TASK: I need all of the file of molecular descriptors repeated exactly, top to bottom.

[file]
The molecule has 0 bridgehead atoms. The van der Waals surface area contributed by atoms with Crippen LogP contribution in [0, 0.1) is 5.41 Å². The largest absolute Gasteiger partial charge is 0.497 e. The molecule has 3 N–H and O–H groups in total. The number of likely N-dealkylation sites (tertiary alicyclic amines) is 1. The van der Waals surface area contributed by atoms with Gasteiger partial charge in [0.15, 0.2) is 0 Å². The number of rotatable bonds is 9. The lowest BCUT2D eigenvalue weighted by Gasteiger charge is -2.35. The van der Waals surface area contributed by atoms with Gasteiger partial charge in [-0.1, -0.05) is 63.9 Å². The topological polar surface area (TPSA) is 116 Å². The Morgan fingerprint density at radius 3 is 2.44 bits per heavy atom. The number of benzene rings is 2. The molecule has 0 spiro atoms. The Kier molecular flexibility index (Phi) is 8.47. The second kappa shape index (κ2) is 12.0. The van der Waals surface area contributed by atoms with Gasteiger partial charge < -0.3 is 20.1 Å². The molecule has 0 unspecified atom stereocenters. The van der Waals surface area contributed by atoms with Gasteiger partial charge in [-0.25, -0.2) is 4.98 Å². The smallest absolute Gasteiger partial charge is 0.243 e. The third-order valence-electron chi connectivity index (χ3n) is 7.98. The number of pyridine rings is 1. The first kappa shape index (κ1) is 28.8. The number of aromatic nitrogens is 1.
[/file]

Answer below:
The molecule has 0 bridgehead atoms. The van der Waals surface area contributed by atoms with Crippen LogP contribution in [0, 0.1) is 5.41 Å². The largest absolute Gasteiger partial charge is 0.497 e. The molecule has 3 N–H and O–H groups in total. The number of likely N-dealkylation sites (tertiary alicyclic amines) is 1. The van der Waals surface area contributed by atoms with Gasteiger partial charge in [0.15, 0.2) is 0 Å². The number of rotatable bonds is 9. The lowest BCUT2D eigenvalue weighted by Gasteiger charge is -2.35. The van der Waals surface area contributed by atoms with Gasteiger partial charge in [-0.1, -0.05) is 63.9 Å². The topological polar surface area (TPSA) is 116 Å². The Morgan fingerprint density at radius 3 is 2.44 bits per heavy atom. The number of benzene rings is 2. The molecule has 0 spiro atoms. The Kier molecular flexibility index (Phi) is 8.47. The second kappa shape index (κ2) is 12.0. The van der Waals surface area contributed by atoms with Gasteiger partial charge < -0.3 is 20.1 Å². The molecule has 0 unspecified atom stereocenters. The van der Waals surface area contributed by atoms with Gasteiger partial charge in [-0.25, -0.2) is 4.98 Å². The smallest absolute Gasteiger partial charge is 0.243 e. The third-order valence-electron chi connectivity index (χ3n) is 7.98. The number of pyridine rings is 1. The first kappa shape index (κ1) is 28.8. The number of aromatic nitrogens is 1.